The Hungry Pilot: Sky Galley, Cincinnati

Sky Galley

The Sky Galley is located in the old terminal building at Cincinnati Lunken, right on the ramp.

Restaurant name: Sky Galley Restaurant and Bar

Airport: Cincinnati Lunken Airport (LUK)

Famous for: Art deco building and big patio

Restaurant tips: The Sky Galley is an institution in the Midwest, having welcomed pilots and local diners for decades. It’s located right inside the former airline terminal building at Lunken Airport, so the location is hard to beat. In addition to the history of the art deco building, the Sky Galley features a large outdoor patio that looks right onto the ramp. This is a great place for a $100 hamburger on a summer day. The bar is also a happening spot, especially on weekends, and you’re sure to hear some good hangar flying if you pull up a stool.

The menu features a wide variety of food, from munchies like nachos and wings (a specialty) to higher-end fare like a New York Strip and fresh salmon. There really is something for everyone on the menu. Prices range from $7 for a hearty sandwich to $22 for a steak. The restaurant is not open for breakfast, so this is a lunch or dinner spot.

One of the fun parts about visiting the Sky Galley is the history. Lunken Airport has been in existence since 1919, with a flight school since 1921. American Airlines was born on the airport, among many other famous names. Take some time to soak in this history when you visit the restaurant–the terminal building lobby has some good historical pictures.

Airport tips: Lunken is a busy corporate and general aviation airport, with three runways and a control tower. A landing on 21R or 25 will leave you at the Sky Galley after exiting the runway. Just tell the tower you’re headed to the old terminal and they will usually oblige–the controllers are some of the friendliest you’ll find. Parking at the Sky Galley is free and there is plenty of space for multiple airplanes (although fuel can be expensive).

With the multiple intersecting runways, take some time to learn the airport layout before your first visit. Runway incursions are a real threat, so check your position or ask for progressive taxi instructions if you’re unsure. Lunken also sits in a valley, with hills on two sides and a river on the other two sides. That means fog can be a common occurrence, so be prepared for it on early mornings. There is an ILS approach to 21L.

Want to add your favorite $100 hamburger spot? Write up a review (following the format above) and email us: editor@airfactsjournal.com

8 Comments

  1. Todd says:

    Sky Galley has a place in my top five fly-in restaurants. Love their patio that looks right over the tarmac with a great view of the airport operations. Combine that with the history and beauty of the terminal and you have a must visit fly-in destination.

  2. Rod Smith says:

    Gotta be my favorite it is the alpha and the omega of airport resturants,so many memories,so many years!

  3. RayLRiv says:

    That flight school mentioned in the article was what eventually became Embry-Riddle Aeronautical University. Forever an Eagle!

  4. Joe Rosenberger says:

    For decades on end, I lunched at the venerable Sky Galley, back when a married couple both named Kim ran it. It was always a friendly place with a great ambiance and hearty portions. Sunday brunch was an institution. I moved to California years ago, and truly miss this aspect of Cincinnati’s rich history of both aviation and the culinary arts. Any pilot worth his private ticket ought to touch down at LUK for some great grub and amiable chat. How I miss this place!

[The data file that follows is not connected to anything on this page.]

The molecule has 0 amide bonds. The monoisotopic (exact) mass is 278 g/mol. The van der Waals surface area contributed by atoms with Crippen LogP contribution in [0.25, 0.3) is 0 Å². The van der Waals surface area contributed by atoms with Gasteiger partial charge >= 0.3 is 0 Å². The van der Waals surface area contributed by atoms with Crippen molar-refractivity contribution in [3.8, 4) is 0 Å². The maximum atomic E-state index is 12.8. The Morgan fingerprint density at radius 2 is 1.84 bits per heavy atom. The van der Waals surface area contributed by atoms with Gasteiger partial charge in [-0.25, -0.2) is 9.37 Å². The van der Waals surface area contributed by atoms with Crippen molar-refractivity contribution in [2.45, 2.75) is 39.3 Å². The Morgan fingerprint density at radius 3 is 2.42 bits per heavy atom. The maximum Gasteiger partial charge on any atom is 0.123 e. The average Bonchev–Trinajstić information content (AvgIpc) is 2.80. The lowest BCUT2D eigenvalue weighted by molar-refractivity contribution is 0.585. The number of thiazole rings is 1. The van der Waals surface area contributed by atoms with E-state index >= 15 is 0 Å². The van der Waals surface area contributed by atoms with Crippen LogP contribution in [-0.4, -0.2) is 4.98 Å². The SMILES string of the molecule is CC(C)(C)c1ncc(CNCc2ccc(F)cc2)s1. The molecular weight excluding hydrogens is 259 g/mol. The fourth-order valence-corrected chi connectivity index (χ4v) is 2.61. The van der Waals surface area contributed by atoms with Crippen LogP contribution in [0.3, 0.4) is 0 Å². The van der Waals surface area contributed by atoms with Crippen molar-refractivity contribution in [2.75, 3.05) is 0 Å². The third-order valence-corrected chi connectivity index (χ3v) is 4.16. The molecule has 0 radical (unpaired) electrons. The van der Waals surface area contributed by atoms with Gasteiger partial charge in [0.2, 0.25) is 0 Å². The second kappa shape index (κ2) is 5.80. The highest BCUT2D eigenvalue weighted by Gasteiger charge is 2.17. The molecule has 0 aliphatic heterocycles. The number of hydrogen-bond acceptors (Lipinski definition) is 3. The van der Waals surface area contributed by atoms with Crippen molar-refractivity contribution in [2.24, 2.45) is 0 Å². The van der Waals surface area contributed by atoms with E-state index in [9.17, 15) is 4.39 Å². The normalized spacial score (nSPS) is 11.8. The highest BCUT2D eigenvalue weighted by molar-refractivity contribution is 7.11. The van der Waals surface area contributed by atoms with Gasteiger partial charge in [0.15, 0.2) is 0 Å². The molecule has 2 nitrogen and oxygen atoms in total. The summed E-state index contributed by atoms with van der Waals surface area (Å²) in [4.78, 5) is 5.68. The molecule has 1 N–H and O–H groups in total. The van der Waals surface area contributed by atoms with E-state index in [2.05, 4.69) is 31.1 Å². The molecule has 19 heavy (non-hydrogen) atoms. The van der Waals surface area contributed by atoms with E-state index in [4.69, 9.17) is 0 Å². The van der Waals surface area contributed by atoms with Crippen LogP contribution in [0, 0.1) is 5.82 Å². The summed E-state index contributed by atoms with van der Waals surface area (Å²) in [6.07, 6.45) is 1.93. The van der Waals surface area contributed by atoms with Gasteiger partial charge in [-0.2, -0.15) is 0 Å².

5. Lin Manning says:

    Great to keep hearing that the Sky Galley is still going so well. Just after a friend and I qualified to drive we visited it in the evening to hear and watch Gene Sheppard and his Jazz Disc Jockey show, on WSAI. We had to sit in back, we were not old enough to drink. This was the early ’50’s. Gene went on to be a music cult guru in New York. Few are alive to remember when he was “Old Shep” running the “Hillbilly Hit Parade” on WCKY.

    My friend went on to a Trumpet Degree at The Cincinnati Conservatory and a career in teaching music in New Mexico and Iowa and is now retired playing Jazz gigs. I had “The Knack” as the recent funny Email said and became an Engineer. UC of course.

    One more story. A recently departed and sorely missed B-17 pilot, 35 missions over Eastern Germany had used “Sunken Lunken” in his cross country pilot training. Maybe someone should write a book on that, or maybe they did. We went to EAA in’04 and we had a long talk with a pilot who flew cover for him, Robin Olds. History of flying has become a real interest these days. Proud to have called a fellow named Zemke and his son friends, the son is still close, Hub Sr. gone too.

    I’ve been to Lunken a few times visiting home from my base in the far west in my old Mooney. I’m afraid the next time will be in the big bird.

    Y’all keep up the tradition!

  6. Eric Schlanser says:

    Free parking? Better check on that. It’s been a few years, but I went once and received a bill in the mail for parking my plane there while I went in to the restaurant for lunch.

  7. Here is a short video of a quick trip and landing at Lu
    nken and rolling up to Sky Galley Restaurant. When the author says that the controller is friendly, he’s not kidding. Always professional and always as accommodating as the circumstances will allow. Watch the video and you’ll see for yourself what a great airport Lunken really is. Enjoy.

    http://youtu.be/pfwWnMwr_pc